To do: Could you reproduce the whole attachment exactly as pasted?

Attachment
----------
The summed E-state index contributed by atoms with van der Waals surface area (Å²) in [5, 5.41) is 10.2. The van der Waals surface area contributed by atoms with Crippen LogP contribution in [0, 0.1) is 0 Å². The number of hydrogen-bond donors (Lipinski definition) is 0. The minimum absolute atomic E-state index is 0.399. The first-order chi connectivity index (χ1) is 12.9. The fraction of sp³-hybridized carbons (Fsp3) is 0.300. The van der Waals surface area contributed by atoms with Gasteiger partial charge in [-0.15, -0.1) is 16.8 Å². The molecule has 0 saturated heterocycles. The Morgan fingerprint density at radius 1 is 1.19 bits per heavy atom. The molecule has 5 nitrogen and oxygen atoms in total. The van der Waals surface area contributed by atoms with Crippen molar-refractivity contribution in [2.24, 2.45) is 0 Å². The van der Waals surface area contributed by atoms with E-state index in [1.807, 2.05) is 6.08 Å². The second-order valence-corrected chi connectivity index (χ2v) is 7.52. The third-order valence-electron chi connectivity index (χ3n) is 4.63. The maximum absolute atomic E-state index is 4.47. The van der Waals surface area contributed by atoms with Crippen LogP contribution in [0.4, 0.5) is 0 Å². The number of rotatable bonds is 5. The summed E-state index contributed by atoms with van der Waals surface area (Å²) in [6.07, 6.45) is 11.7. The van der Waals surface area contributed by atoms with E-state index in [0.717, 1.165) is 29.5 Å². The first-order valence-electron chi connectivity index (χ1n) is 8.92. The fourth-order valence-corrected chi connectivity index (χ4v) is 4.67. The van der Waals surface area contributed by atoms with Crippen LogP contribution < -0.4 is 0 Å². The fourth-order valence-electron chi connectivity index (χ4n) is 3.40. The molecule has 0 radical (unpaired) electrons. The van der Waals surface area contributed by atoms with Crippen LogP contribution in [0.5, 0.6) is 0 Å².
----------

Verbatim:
The summed E-state index contributed by atoms with van der Waals surface area (Å²) in [5, 5.41) is 10.2. The van der Waals surface area contributed by atoms with Crippen LogP contribution in [0, 0.1) is 0 Å². The number of hydrogen-bond donors (Lipinski definition) is 0. The minimum absolute atomic E-state index is 0.399. The first-order chi connectivity index (χ1) is 12.9. The fraction of sp³-hybridized carbons (Fsp3) is 0.300. The van der Waals surface area contributed by atoms with Gasteiger partial charge in [-0.15, -0.1) is 16.8 Å². The molecule has 0 saturated heterocycles. The Morgan fingerprint density at radius 1 is 1.19 bits per heavy atom. The molecule has 5 nitrogen and oxygen atoms in total. The van der Waals surface area contributed by atoms with Crippen molar-refractivity contribution in [2.24, 2.45) is 0 Å². The van der Waals surface area contributed by atoms with E-state index in [1.807, 2.05) is 6.08 Å². The second-order valence-corrected chi connectivity index (χ2v) is 7.52. The third-order valence-electron chi connectivity index (χ3n) is 4.63. The maximum absolute atomic E-state index is 4.47. The van der Waals surface area contributed by atoms with Crippen LogP contribution in [0.4, 0.5) is 0 Å². The number of rotatable bonds is 5. The summed E-state index contributed by atoms with van der Waals surface area (Å²) in [6.07, 6.45) is 11.7. The van der Waals surface area contributed by atoms with E-state index in [0.717, 1.165) is 29.5 Å². The first-order valence-electron chi connectivity index (χ1n) is 8.92. The fourth-order valence-corrected chi connectivity index (χ4v) is 4.67. The van der Waals surface area contributed by atoms with Crippen LogP contribution < -0.4 is 0 Å². The fourth-order valence-electron chi connectivity index (χ4n) is 3.40. The molecule has 0 radical (unpaired) electrons. The van der Waals surface area contributed by atoms with Crippen LogP contribution in [0.5, 0.6) is 0 Å².